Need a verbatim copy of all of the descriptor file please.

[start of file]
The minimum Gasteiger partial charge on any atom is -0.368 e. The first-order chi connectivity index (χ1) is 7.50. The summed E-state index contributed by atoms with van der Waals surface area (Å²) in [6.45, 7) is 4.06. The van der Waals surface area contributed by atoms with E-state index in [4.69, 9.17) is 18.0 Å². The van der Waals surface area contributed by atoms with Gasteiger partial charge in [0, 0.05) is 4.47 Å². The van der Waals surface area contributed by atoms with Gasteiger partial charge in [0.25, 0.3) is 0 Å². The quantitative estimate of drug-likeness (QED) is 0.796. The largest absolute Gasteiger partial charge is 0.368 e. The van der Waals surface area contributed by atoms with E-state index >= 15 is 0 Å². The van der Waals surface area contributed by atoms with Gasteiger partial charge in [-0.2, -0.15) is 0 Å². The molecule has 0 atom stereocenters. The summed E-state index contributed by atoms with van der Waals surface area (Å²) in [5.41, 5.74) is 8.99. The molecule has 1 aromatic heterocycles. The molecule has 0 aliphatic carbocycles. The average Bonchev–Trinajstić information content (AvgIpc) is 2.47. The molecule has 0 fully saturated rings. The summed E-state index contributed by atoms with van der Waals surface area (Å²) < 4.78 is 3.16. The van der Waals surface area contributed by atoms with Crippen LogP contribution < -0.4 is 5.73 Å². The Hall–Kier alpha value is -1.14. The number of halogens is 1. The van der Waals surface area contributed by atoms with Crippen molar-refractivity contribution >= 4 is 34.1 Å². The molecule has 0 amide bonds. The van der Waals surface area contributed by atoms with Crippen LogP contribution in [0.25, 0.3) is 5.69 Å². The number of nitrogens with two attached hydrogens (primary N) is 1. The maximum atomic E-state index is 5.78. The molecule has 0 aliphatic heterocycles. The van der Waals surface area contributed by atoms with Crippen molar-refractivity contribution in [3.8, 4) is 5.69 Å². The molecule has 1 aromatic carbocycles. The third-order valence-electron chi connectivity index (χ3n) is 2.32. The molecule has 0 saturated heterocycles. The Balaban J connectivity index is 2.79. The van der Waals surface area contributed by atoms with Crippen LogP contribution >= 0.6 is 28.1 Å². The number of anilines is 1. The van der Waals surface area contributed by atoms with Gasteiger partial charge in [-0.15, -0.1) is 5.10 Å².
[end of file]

The minimum Gasteiger partial charge on any atom is -0.368 e. The first-order chi connectivity index (χ1) is 7.50. The summed E-state index contributed by atoms with van der Waals surface area (Å²) in [6.45, 7) is 4.06. The van der Waals surface area contributed by atoms with E-state index in [4.69, 9.17) is 18.0 Å². The van der Waals surface area contributed by atoms with Gasteiger partial charge in [0, 0.05) is 4.47 Å². The van der Waals surface area contributed by atoms with Gasteiger partial charge in [0.25, 0.3) is 0 Å². The quantitative estimate of drug-likeness (QED) is 0.796. The largest absolute Gasteiger partial charge is 0.368 e. The van der Waals surface area contributed by atoms with E-state index >= 15 is 0 Å². The van der Waals surface area contributed by atoms with Gasteiger partial charge in [-0.2, -0.15) is 0 Å². The molecule has 0 atom stereocenters. The summed E-state index contributed by atoms with van der Waals surface area (Å²) in [5.41, 5.74) is 8.99. The molecule has 1 aromatic heterocycles. The molecule has 0 aliphatic carbocycles. The average Bonchev–Trinajstić information content (AvgIpc) is 2.47. The molecule has 0 fully saturated rings. The summed E-state index contributed by atoms with van der Waals surface area (Å²) < 4.78 is 3.16. The van der Waals surface area contributed by atoms with Crippen LogP contribution < -0.4 is 5.73 Å². The Hall–Kier alpha value is -1.14. The number of halogens is 1. The van der Waals surface area contributed by atoms with Crippen molar-refractivity contribution >= 4 is 34.1 Å². The molecule has 0 amide bonds. The van der Waals surface area contributed by atoms with Crippen LogP contribution in [0.25, 0.3) is 5.69 Å². The number of nitrogens with two attached hydrogens (primary N) is 1. The maximum atomic E-state index is 5.78. The molecule has 0 aliphatic heterocycles. The van der Waals surface area contributed by atoms with Crippen molar-refractivity contribution in [3.8, 4) is 5.69 Å². The molecule has 1 aromatic carbocycles. The third-order valence-electron chi connectivity index (χ3n) is 2.32. The molecule has 0 saturated heterocycles. The Balaban J connectivity index is 2.79. The van der Waals surface area contributed by atoms with Crippen LogP contribution >= 0.6 is 28.1 Å². The number of anilines is 1. The van der Waals surface area contributed by atoms with Gasteiger partial charge in [-0.15, -0.1) is 5.10 Å².